EPMS: What is your idea of support?
Matt: Just more people being at shows, listening to bands. It is discouraging when a band throws out 1000 flyers for a gig, and only twenty people show up. It's not that easy to win a fan base in El Paso. It's a lot easier to do in other places.
Lets say a new band starts up next week. You record quality tracks. You start playing gigs. How many people check you out, unless they know you because their friends checked you out before? Abinormal has been around, Tension, too. Obviously, it takes time to put the whole package together. Last year, before our tour, we had a couple dates, and got fairly decent response. When we went to California, there were like four nights in a row, where ten people from every show came up to us and said we where the best thing since sliced butter.
EPMS note: They're slicing butter? Wow! I won't be breaking any more knives on Land O' Lakes!
EPMS: Who cracks the whip? Who makes sure everybody stays focused?
Matt: Probably me.
Brandon: I'd have to say Matt.
Jaycee: Actually none of us. I don't think any of us goofs off. When we goof off, it's because we should. I guess as far as keeping things going, it's either me or Matt.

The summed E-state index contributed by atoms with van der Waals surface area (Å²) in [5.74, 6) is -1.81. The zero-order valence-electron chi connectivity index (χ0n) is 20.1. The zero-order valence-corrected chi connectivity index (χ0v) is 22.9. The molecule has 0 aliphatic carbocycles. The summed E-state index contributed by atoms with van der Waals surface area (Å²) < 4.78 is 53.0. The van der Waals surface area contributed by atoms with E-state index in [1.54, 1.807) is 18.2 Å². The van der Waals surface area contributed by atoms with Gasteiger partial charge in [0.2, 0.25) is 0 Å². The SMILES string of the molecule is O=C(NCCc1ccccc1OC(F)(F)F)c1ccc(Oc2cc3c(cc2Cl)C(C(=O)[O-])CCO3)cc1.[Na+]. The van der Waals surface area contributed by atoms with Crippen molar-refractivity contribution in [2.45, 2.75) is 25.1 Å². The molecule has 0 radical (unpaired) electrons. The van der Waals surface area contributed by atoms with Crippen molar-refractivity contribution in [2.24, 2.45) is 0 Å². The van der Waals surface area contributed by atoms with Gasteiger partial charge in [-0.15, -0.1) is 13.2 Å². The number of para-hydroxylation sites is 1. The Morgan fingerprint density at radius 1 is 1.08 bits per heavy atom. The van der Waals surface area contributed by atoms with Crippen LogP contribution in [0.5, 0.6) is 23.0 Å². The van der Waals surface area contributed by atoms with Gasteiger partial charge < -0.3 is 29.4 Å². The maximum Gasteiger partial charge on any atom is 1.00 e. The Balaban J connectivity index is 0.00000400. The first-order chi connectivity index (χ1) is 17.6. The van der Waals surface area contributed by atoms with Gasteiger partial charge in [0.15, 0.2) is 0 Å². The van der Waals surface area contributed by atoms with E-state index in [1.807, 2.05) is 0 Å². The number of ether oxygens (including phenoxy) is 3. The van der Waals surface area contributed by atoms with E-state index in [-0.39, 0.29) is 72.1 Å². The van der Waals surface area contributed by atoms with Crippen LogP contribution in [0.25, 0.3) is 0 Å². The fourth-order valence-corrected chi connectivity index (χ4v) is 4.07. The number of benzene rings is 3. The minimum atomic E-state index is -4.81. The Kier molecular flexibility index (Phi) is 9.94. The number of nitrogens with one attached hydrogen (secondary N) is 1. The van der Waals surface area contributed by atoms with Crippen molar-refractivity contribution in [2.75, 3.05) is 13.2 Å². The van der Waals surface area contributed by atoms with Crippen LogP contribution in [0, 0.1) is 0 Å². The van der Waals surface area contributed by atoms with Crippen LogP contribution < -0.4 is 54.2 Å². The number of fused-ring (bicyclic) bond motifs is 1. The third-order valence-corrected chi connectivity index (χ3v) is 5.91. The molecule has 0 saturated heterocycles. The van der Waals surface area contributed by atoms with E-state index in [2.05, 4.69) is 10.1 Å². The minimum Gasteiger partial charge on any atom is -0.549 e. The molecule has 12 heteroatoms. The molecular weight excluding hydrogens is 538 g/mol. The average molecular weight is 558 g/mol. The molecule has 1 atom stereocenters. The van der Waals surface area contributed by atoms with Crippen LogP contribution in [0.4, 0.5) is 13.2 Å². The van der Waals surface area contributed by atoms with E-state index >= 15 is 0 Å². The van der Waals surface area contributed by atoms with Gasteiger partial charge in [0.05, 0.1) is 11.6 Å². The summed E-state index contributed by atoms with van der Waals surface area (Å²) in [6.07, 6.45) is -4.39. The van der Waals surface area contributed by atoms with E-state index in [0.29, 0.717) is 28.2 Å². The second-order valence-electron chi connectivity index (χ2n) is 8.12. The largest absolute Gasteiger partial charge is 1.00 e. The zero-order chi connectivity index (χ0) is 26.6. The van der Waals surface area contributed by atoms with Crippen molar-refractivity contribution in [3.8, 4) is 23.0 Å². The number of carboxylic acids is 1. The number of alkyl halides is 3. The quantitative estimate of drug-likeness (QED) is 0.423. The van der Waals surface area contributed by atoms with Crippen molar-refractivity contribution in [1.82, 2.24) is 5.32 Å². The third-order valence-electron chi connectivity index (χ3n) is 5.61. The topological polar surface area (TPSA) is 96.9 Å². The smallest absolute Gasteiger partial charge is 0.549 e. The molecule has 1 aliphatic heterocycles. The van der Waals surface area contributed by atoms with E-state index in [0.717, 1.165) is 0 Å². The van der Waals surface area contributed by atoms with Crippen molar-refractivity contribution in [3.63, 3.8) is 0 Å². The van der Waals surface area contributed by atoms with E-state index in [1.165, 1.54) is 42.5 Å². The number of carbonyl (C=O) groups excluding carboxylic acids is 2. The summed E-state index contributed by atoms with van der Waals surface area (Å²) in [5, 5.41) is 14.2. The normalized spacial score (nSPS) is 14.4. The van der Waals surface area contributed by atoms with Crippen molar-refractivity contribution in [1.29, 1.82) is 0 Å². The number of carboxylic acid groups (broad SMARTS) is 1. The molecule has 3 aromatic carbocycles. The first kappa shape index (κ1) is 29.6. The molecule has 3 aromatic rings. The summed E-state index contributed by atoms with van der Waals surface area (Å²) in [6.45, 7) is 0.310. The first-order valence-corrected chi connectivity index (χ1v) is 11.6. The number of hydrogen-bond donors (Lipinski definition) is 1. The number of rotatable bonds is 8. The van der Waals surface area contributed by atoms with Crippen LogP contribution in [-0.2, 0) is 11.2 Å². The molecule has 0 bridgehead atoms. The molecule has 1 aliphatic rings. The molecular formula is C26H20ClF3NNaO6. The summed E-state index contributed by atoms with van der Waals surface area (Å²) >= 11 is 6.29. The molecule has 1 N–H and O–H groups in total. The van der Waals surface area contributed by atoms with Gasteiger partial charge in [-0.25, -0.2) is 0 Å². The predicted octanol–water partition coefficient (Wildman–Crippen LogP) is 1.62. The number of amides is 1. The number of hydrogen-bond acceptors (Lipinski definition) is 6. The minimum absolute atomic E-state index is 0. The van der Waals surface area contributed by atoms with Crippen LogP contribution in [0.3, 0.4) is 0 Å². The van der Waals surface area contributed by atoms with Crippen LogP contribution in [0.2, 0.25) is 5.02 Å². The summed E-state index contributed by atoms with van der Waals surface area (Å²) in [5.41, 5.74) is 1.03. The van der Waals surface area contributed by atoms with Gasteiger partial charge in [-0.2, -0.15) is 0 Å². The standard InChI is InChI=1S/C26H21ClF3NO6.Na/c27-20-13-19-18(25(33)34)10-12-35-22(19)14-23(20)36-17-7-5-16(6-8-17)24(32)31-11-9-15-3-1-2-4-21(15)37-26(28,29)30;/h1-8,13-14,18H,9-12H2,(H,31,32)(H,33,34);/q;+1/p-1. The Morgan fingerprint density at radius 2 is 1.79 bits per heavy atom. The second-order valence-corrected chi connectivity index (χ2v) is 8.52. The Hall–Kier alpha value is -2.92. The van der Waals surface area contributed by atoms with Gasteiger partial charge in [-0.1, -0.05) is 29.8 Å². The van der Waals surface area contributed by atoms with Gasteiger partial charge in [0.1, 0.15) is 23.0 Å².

EPMS: In your video, there is some footage of you going through a tunnel. Where was that shot?
Matt: Somewhere in Phoenix... We shot that video the last time we were out on tour. It's two miles after the airport.
Jaycee: From Phoenix, I've always liked that. We're always cruising through that little tunnel. I've always liked going through tunnels like that. Besides, it fits the video.
EPMS: Do you make money off the EPs? There are so many groups with recording contracts..
Matt: The band doesn't make money off the EPs. We pretty much break even, when you consider the money coming in from EPs, shirts, what the venues pay us. We have to turn around and replace broken equipment, buy new equipment, pay all sorts of expenses.
EPMS: So you have to have day jobs?
Matt: We all have day jobs.
EPMS: So how do you get away to go tour?
Matt: Vacation time; Jaycee's quit jobs to be able to go out on tour... making music is a sacrificial process.
EPMS: Tell us about your out-of-town tours:
Matt: We've had two tours to the California area. The San Diego, LA areas. We were working through Tucson.
EPMS: What do you like about some of the places you've been?
Jaycee: I definitely like LA because of the beaches. Phoenix, Seattle, other places, it's pretty much just meeting new people.
EPMS: Do you like being on the road?
Jaycee: Absolutely. If it were up to me, I'd stay out of town. The other members of the band aren't able to do it as much as we should. It's just the coolest to play for people that don't even know you. Here, you're playing mostly just for your friends, who already know you. I've been in bands that break up on returning from tours. I definitely feel it makes or breaks the band.
The time when you're home, you don't spend every hour with the rest of the band until you go out of town. I've heard some bands from around town, that haven't ever gone out of town, and they think they're rock stars. Wait until they go out of town; we'll see.